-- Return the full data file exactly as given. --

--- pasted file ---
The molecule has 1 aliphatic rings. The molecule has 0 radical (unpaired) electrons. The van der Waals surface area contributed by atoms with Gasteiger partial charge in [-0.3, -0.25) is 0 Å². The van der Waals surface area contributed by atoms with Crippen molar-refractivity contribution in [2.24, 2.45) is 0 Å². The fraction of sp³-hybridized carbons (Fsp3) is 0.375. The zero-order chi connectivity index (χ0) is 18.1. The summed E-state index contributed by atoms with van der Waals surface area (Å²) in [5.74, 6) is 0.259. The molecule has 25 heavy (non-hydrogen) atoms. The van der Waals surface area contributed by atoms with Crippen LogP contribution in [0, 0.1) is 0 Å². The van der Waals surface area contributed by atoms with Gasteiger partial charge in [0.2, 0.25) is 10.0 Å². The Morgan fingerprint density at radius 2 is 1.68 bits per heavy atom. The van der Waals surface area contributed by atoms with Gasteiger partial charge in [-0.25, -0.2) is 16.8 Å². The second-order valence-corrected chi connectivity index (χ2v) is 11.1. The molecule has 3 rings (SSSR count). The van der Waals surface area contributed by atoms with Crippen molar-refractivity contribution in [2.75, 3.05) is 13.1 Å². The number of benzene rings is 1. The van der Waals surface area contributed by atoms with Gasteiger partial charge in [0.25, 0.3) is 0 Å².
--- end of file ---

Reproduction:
The molecule has 1 aliphatic rings. The molecule has 0 radical (unpaired) electrons. The van der Waals surface area contributed by atoms with Gasteiger partial charge in [-0.3, -0.25) is 0 Å². The van der Waals surface area contributed by atoms with Crippen molar-refractivity contribution in [2.24, 2.45) is 0 Å². The fraction of sp³-hybridized carbons (Fsp3) is 0.375. The zero-order chi connectivity index (χ0) is 18.1. The summed E-state index contributed by atoms with van der Waals surface area (Å²) in [5.74, 6) is 0.259. The molecule has 25 heavy (non-hydrogen) atoms. The van der Waals surface area contributed by atoms with Crippen LogP contribution in [0, 0.1) is 0 Å². The van der Waals surface area contributed by atoms with Gasteiger partial charge in [0.2, 0.25) is 10.0 Å². The Morgan fingerprint density at radius 2 is 1.68 bits per heavy atom. The van der Waals surface area contributed by atoms with Gasteiger partial charge in [-0.25, -0.2) is 16.8 Å². The second-order valence-corrected chi connectivity index (χ2v) is 11.1. The molecule has 3 rings (SSSR count). The van der Waals surface area contributed by atoms with Crippen molar-refractivity contribution in [2.75, 3.05) is 13.1 Å². The number of benzene rings is 1. The van der Waals surface area contributed by atoms with Gasteiger partial charge in [0.25, 0.3) is 0 Å².